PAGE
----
The role of the organic cations in buffering stress becomes clear when we examine the deformation resistance of the inorganic lattice for n = 1 and n = 2 RPP. As n increases, the ratio of the number of layers of inorganic slab (hard) to organic slab (soft) increases, the ability to buffer compressive stress in the hybrid system decreases. As a results, there is increasing strain in the Pb-I inorganic lattice, leading to an increasingly lower pressure threshold from n = 1 to 4 RPPs for permanent deformation, as demonstrated by the pressure threshold as shown in Figure 2d, where the occurrence of non-recoverable PL after decompression for n =1 to 4 RPPs. The pressure threshold for irreversible deformation from n = 1 to n = 4 RPPs demonstrates that the flexibility of organic cation tilting in n = 1 acting synergistically with the octahedral tilt of the inorganic cages, resulting in the best elastic recovery ability for n = 1 RPP among the homologous series.

Our results provide the essential experimental and theoretical basis of understanding the synergistic action of organic-inorganic system in nanometer scale multilayer hard-soft superlattices under compression, which is useful for engineering new types of deformation-resistant multilayer coatings and the isothermal change related barocaloric effect in perovskites.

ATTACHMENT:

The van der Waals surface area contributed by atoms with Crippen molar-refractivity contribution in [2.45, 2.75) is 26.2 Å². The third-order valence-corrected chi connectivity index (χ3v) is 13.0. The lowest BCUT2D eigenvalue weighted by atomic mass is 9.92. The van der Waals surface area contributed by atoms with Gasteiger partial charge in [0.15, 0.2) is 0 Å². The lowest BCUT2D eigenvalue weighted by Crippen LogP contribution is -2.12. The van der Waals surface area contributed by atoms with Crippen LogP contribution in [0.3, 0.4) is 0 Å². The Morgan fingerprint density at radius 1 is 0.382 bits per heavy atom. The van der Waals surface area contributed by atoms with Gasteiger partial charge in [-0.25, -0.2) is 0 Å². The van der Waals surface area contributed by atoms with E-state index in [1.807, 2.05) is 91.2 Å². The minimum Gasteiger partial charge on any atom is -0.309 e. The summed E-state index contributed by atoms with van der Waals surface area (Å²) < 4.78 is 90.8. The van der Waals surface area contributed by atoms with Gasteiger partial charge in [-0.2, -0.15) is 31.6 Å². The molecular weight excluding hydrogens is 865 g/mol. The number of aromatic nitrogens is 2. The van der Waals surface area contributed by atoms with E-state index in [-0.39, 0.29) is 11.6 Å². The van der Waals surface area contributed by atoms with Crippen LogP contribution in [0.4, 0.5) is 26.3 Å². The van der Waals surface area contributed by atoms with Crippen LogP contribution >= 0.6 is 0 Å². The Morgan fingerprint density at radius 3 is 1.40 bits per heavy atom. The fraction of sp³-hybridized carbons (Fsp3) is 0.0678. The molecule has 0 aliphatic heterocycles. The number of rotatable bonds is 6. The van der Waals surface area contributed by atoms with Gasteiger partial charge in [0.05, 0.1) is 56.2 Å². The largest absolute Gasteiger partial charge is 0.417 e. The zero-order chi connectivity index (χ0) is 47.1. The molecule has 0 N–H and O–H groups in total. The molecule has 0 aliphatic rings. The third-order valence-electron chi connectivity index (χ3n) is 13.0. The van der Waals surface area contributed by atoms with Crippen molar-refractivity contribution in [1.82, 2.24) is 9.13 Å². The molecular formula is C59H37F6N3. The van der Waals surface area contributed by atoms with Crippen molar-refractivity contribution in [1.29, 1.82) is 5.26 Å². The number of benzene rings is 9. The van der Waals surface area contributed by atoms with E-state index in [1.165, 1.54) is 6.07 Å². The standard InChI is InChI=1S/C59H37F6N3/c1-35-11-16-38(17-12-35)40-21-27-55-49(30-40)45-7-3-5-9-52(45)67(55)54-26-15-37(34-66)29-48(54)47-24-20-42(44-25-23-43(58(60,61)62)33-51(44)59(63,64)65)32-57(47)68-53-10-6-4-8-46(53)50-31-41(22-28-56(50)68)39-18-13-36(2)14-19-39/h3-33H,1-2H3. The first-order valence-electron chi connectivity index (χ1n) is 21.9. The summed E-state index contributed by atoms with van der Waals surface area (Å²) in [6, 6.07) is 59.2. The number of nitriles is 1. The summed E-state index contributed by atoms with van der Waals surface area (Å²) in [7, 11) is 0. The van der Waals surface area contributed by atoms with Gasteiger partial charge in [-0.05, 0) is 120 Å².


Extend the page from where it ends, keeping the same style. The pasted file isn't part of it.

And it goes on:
This work titled “Pressure driven rotational isomerism in 2D hybrid perovskites” was published in the Nature Communications journal (

Please sign in or register for FREE

If you are a registered user on Research Communities by Springer Nature, please sign in

Subscribe to the Topic

Materials Science
Physical Sciences > Materials Science

Related Collections

With collections, you can get published faster and increase your visibility.

Applied Sciences

This collection highlights research and commentary in applied science. The range of topics is large, spanning all scientific disciplines, with the unifying factor being the goal to turn scientific knowledge into positive benefits for society.

Publishing Model: Open Access

Deadline: Ongoing

Biomedical applications for nanotechnologies

Overall, there are still several challenges on the path to the clinical translation of nanomedicines, and we aim to bridge this gap by inviting submissions of articles that demonstrate the translational potential of nanomedicines with promising pre-clinical data.

Publishing Model: Open Access

Deadline: Mar 31, 2024